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Saint Vincent Grist Mill and General Store

Youghiogheny

Saint Vincent Grist Mill and General Store

Bags of flourGrist mill exterior

Location Details

PHONE: 724-537-0304
ADDRESS: 300 Fraser Purchase Rd. (on Beatty Road)
Latrobe, PA 15650
HOURS: Mon-Sat 8am-4pm; closed Sundays

Description

Around the turn of the 6th century, a young student of law and philosophy went in search of God. When Benedict of Nursia finally emerged from his solitude, prayer, and penance, he established a monastery near Cassino, Italy. As word of Saint Benedict’s exploits began to grow, so did his following.

Centuries later, one follower was Boniface Wimmer. A monk from the Benedictine Abbey of Metten, Bavaria, Father Wimmer left his homeland for America. His mission was to educate the sons of German immigrants and to establish a new monastery in the new world.

By 1846, Father Wimmer had accomplished his goal — and much more. Settling in the foothills of the Chestnut Ridge (near Latrobe), he assumed responsibility for the existing Saint Vincent parish, and then founded the Saint Vincent Archabbey, Seminary, and College.

Today, the Saint Vincent Archabbey — the first Benedictine order in the United States — has 185 monks living, working, and studying in the community or serving in other parishes. It remains true to Father Wimmer’s vision of self-sufficiency: the community boasts its own power plant, fire department, machine shop, printing press, and gristmill.

Still turning wheat into flour, the gristmill operates much as it did in the beginning. Built in 1854, the three-story mill was originally powered by steam generated by a coal furnace, which was stoked by the monks who mined their own coal. Employing an elaborate series of elevators and chutes and two burrstones (each weighing one ton), the milling process can transform a single bushel of wheat into 36 pounds of unbleached flour.

Throughout the decades, the gristmill has undergone expansions, renovations, and a conversion to electricity in 1952. Today, the mill and general store stand as the cornerstones to Saint Vincent’s museum and visitor’s center.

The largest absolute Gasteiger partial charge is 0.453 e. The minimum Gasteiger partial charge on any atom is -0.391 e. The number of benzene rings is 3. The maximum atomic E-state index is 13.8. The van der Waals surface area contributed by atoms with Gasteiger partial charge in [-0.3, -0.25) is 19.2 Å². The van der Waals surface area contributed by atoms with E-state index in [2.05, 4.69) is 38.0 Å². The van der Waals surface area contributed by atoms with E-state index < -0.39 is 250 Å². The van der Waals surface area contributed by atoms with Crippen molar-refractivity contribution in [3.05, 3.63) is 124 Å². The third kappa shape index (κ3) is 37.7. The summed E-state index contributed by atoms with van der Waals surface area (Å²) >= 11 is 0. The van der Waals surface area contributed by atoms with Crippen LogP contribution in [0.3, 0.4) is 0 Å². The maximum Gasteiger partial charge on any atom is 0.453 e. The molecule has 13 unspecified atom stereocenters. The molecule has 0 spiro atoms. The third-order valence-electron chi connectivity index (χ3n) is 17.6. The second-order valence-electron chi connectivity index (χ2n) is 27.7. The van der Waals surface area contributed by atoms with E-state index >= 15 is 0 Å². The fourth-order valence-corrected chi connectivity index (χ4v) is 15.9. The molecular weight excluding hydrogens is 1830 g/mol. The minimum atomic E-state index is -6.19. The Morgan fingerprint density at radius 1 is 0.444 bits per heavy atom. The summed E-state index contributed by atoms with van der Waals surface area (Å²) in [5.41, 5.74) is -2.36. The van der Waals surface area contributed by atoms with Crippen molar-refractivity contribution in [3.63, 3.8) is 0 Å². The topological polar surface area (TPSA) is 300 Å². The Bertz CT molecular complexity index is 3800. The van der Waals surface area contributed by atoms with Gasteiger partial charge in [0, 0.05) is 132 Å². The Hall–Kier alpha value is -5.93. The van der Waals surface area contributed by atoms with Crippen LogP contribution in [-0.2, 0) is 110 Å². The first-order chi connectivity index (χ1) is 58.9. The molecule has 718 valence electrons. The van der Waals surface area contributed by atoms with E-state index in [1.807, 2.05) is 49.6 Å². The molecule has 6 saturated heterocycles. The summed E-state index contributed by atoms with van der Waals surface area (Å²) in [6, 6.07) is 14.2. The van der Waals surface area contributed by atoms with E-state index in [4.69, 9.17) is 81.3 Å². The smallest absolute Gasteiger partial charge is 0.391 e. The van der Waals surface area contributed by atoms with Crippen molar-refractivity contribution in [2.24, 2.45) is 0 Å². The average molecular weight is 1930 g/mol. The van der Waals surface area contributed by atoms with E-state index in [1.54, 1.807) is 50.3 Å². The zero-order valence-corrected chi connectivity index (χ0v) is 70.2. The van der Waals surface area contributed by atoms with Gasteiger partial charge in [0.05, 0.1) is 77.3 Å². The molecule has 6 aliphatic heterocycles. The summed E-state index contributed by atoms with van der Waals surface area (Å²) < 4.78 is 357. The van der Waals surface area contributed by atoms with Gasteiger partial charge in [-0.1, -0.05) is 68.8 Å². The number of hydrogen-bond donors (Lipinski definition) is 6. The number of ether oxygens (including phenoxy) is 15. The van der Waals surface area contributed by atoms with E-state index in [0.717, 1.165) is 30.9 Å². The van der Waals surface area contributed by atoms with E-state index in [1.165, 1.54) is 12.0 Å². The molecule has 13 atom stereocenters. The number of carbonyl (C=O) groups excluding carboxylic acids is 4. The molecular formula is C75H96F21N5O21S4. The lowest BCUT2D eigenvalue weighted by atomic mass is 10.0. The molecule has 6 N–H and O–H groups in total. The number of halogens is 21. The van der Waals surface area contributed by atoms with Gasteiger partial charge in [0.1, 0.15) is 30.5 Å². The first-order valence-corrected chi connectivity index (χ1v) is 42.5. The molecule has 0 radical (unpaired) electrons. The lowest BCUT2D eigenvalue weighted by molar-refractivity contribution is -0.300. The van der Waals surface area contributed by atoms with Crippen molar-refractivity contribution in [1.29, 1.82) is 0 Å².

The public is invited to watch the gristmill in action and purchase bags of Saint Vincent’s own whole wheat flour, unbleached flour, corn meal, and bran — all hand-tied with the traditional miller’s knot. Although the monks no longer bake their own bread for sale, nearby Friendship Farms (established in 1795) has filled the void, following the Saint Vincent recipes. Loaves of Monastery Bread are available at the mill’s general store. Visitors are also welcome in the museum’s Environmental Education Center. Here Saint Vincent students, with Department of Environmental Protection, Pennsylvania Mountain Service Corps, and AmeriCorps volunteers, monitor the watershed restoration efforts known as the Monastery Run Improvement Project.

Part of the region’s legacy can be found in what the mining industry left behind. For more than 75 years, the Westmoreland and Fayette Coal Company, Mount Pleasant Coke Company, Latrobe Coal Company, Mount Pleasant By-Product Coal Company, and the Benedictine Society worked the local mines. But as the plants shut down and the mines stood idle, contaminants — like alkaline and iron — began to seep into the groundwater. The Monastery Run Project was created in the early 1990s to find an effective way to deal with the ongoing challenge of abandoned mine drainage. The project consists of 20 acres of wetlands treatment facilities.

Saint Vincent College helps to prepare its 1,200-plus students to deal with the challenges of life after college. The school offers a four-year, co-ed, liberal arts education, while the Saint Vincent Basilica provides spiritual guidance. Construction of the Romanesque church was started in 1892 and completed 13 years later. The Benedictine monks gather there twice a day to pray.

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